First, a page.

A few months ago, I tried to drive from my Washington, D.C., apartment to the Tyson’s Corner mall in the Virginia suburbs. An hour later, I found myself dozens of miles off course. In Maryland. At the edge of Andrews Air Force Base. My sense of direction had always been a minor inconvenience. Now, it was almost criminally bad. It was time to get a satellite navigation system.
Not long ago, you could get such systems (which use data from the government’s GPS satellites) only as a dealer-installed option in high-end cars. There’s now a fiercely competitive market for portable, after-market systems that sit on your dashboard. Getting started is simply a matter of plugging one into your cigarette lighter and pressing the power button.
I auditioned five systems for the role of computerized automotive co-pilot: the Cobra NAV ONE 3000 (you can find it for around $850), the Garmin StreetPilot c330 ($700), the Lowrance iWAY 500C ($800), the Magellan RoadMate 760 ($1,100), and the TomTom GO 300 ($700).
Setup: The most noticeable difference between the units is size. The StreetPilot and the GO fit in my palm; the RoadMate slips comfortably into cargo pants. By comparison, the NAV ONE and the iWAY are massive, each about the size of a thick hardcover book.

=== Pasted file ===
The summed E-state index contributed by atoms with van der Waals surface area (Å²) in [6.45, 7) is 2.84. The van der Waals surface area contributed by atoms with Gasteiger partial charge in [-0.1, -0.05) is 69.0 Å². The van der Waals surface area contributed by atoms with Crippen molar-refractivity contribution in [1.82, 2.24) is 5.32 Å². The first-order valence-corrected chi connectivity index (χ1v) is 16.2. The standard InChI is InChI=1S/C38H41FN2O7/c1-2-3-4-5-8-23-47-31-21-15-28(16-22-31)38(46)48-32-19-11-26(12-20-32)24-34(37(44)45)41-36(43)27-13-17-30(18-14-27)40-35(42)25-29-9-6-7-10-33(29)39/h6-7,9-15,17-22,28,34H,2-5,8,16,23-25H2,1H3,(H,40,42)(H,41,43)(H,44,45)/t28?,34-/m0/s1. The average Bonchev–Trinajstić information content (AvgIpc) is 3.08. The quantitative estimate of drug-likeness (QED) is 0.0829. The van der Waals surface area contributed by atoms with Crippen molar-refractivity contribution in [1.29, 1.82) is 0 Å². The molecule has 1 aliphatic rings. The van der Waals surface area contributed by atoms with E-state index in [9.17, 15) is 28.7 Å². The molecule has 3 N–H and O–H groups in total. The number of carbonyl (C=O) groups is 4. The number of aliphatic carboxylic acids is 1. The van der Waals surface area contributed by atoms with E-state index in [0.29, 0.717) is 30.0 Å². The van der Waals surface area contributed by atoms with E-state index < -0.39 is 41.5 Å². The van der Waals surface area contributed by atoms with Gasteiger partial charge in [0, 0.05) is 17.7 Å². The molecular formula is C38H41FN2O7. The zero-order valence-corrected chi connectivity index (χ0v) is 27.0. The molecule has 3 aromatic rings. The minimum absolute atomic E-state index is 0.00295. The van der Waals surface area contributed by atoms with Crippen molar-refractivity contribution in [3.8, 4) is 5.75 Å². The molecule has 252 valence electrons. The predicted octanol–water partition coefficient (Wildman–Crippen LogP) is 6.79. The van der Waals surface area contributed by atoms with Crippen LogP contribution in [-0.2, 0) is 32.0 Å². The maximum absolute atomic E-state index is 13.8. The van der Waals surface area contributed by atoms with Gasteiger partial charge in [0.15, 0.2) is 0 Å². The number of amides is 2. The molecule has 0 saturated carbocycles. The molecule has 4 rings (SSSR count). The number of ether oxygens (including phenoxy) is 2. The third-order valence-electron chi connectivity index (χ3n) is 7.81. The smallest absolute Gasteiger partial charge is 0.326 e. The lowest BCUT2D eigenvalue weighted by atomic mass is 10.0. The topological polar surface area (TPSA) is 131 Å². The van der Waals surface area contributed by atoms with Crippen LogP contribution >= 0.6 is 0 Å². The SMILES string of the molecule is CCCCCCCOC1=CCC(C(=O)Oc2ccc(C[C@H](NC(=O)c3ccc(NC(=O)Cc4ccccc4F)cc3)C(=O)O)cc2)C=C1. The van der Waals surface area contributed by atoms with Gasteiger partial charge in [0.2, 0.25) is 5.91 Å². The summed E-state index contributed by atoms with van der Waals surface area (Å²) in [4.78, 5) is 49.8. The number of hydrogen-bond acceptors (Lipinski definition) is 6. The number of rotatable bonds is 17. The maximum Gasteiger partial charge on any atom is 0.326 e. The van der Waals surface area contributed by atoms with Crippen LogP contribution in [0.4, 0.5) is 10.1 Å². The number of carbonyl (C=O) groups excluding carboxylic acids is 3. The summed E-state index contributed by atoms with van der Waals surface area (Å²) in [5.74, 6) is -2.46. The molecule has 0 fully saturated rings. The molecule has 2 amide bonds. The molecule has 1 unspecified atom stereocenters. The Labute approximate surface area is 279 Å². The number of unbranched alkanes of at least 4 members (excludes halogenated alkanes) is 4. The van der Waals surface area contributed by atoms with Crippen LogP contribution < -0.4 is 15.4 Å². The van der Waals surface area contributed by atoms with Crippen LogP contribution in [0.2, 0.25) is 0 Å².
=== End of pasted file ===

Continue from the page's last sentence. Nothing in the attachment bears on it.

When you mount a navigation device in your car, size becomes a practical concern. All five of the ones I tested attach to the windshield with suction mounts. None ever came loose, but the bulky NAV ONE and iWAY jiggled enough that reading their screens was sometimes difficult. The shaking pretty much rendered the bigger units’ only advantage—their larger screens—moot.
The easiest ones to set up were the GO and the StreetPilot. Both have docking stations with integrated power adapters that you can leave permanently connected—just snap the units into place when you want to use them. The other three must be remounted and reconnected each time you use them.
Winners: The GO and the StreetPilot.
Interfaces: Again, the GO and the StreetPilot are hard to top. The receivers have large, bright icons that you can easily tap with a finger. The StreetPilot has a few extra niceties—a dedicated volume knob and a screen that’s easier to read in direct sunlight—but both units are vastly easier to use than the NAV ONE and the iWAY. (The iWAY does deserve special mention for including an MP3 player, but it’s so clumsy to use that I quickly returned to my iPod.) Even the RoadMate, which is relatively simple to set up, lacks the extra intuitiveness that make the GO and the StreetPilot fun to use.
Each model comes preloaded with the equivalent of a point-and-click Yellow Pages. These “point of interest” databases list pretty much every attraction in the greater D.C. area. Selecting a destination is a matter of drilling down through category menus: To find the Tyson’s Corner mall, for example, you select “shopping,” then scroll through a list of shopping centers that’s sorted by distance from your current location.